Leo Groarke

Leo Groarke

Dr. Leo Groarke was born in London, England. His family immigrated to Canada when he was three and grew up in Western Canada, on a reserve close to Fort St. John; in Edmonton; and in Calgary. As a university student, he studied at the University of Calgary, Simon Fraser University, the University of Helsinki, and the University of Western Ontario (Western) with a Ph.D. in Philosophy. He has three children – Scott, Jazz, and Katie – who have (in the great majority of respects :) turned out well. 

Prior to joining Trent University, Dr. Groarke served as Vice-President, Academic and Provost at University of Windsor, and as Principal/Vice-President of the Brantford Campus of Wilfrid Laurier University, where he spearheaded the development of a new and highly successful campus that has, in partnership with the City, become a model for downtown revitalization in Canada.

Dr. Groarke was appointed President of Trent in 2014. Since he arrived he has restructured Trent’s budget and marketing, recruitment, and admissions operations. Reviews have been completed on retention, internationalization, Traill College and the college system.

Dr. Groarke has played a key role in bringing a number of capital projects to the Symons Campus in Peterborough – a new Student Centre on the banks of the Otonabee River, a new baseball diamond and playing field, and a new twin pad arena complex which is being developed in partnership with the City of Peterborough. Other key developments include the expansion of Trent’s Durham Campus, located in Oshawa, and the Trent Research and Innovation Park, which aims to make Trent and Peterborough a focal point for the development of green industry.

In addition to his administrative experience, Dr. Groarke brings extensive academic credentials. He has many years of experience in teaching, research, editorial board membership, conference and institute leadership, as well as authorship and editorial contributions to many critical notes, articles, journals and books.

His areas of research and scholarly interest include ancient philosophy, higher education, the history of ideas, social and political thought, and "informal" logic. His most recent work examines the role of visual images in reasoning, argument and persuasion -- a role that is heightened in digital communication. His influential scholarship includes the textbook, Good Reasoning Matters!, co-edited with Christopher Tindale, a former Trent professor. He and Professor Tindale serve as editors-in-chief of the book series Windsor Studies in Argumentation.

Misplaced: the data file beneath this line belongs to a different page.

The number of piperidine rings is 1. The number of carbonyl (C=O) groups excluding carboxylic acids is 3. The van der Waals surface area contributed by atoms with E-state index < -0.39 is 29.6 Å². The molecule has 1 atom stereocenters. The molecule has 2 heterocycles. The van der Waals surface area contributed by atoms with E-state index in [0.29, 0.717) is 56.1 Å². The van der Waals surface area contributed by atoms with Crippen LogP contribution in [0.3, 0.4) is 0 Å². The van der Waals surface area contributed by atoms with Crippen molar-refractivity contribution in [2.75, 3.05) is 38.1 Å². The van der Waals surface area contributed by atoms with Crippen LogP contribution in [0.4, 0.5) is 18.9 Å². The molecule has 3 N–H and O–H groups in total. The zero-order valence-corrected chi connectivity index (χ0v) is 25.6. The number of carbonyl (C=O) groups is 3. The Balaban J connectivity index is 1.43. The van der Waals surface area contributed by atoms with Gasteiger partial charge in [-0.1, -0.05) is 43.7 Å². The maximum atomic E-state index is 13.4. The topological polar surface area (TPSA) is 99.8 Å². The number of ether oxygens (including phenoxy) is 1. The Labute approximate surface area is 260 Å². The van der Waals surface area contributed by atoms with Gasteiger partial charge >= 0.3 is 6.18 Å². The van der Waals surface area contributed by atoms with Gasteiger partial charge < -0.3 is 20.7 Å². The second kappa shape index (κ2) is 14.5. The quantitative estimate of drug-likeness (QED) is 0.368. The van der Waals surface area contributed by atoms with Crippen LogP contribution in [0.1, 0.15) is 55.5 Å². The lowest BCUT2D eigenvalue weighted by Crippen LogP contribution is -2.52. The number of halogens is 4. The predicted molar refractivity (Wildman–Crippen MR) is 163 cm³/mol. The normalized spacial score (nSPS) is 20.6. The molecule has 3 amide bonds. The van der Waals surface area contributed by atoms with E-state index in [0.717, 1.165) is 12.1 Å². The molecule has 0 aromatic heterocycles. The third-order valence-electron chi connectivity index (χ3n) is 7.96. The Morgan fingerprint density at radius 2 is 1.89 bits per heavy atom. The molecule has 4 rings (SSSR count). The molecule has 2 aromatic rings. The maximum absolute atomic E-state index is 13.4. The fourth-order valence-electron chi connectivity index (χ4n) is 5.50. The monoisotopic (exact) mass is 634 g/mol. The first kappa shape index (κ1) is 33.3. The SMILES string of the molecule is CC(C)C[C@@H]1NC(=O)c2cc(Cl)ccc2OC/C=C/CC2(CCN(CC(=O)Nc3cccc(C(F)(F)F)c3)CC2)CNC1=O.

Selected Publications:

  • 2011 "Logic, Informal," Stanford World Wide Web Encyclopedia of Philosophy http://plato.stanford.edu.
  • 2010 Reinventing Brantford: A University Goes Downtown (Toronto: Natural Heritage Books, The Dundurn Group). 
  • 2009 Jan Sobocan and Leo Groarke, eds. Critical Thinking, Education and Assessment: How can we test higher order thinking? London, Ontario: The Althouse Press.
  • 2008 Leo Groarke and Christopher Tindale, Good Reasoning Matters! Revised 4th ed. (Toronto: Oxford University Press); 
  • 2007 David Birdsell & Leo Groarke, Guest Editors, Argumentation and Advocacy: The Journal of the American Forensic Association, Special Double Issue on Visual Argument, Vol. 43: Nos. 3&4 (Winter & Summer). 
  • 2006* Leo Groarke and Gary Warrick, “The Ethics of Stewardship,” in Chris Scarre and Geoffrey Scarre, eds. Ethics in the Field: Philosophical Perspectives on the Practice of Archaeology (Cambridge University Press). 
  • 2005* “Teaching History: The Future of the Past,” in Peter Farrugia, ed. The River of History: Trans-National and Trans-Disciplinary Perspectives on the Immanence of the Past. Calgary: University of Calgary Press. 
  • 2004 “Can Capitalism Save Itself? Some Ruminations on the End of Capitalism” In Tom Beauchamp and Norman Bowie, eds Ethical Theory and Business. 7th edition. New York: Prentice-Hall.
  • 2003* Michael A. Gilbert, Floriana Grasso, Leo Groarke, Corrin Gurr, Janne M. Gerlofs, ‘The Persuasion Machine,’ in Chris Reed, Timothy J. Norman, Argumentation Machines: New Frontiers in Argument and Computation (Dordrecht: Kluwer Academic Publishers).
  • 2003* “Are Musical Arguments Possible?” Proceedings of the 5th International Conference on Argumentation. Amsterdam: Sic Sat, 419-423.
  • 1990 Greek Scepticism: Anti-Realist Trends in Ancient Thought. Kingston, Montreal: McGill-Queen's University Press. (McGill-Queen's Series in the History of Ideas) 176pp.


Ph. D. in Philosophy (University of Western Ontario)
M.A. in Philosophy (University of Calgary)
B.A. Honours in Philosophy (University of Calgary)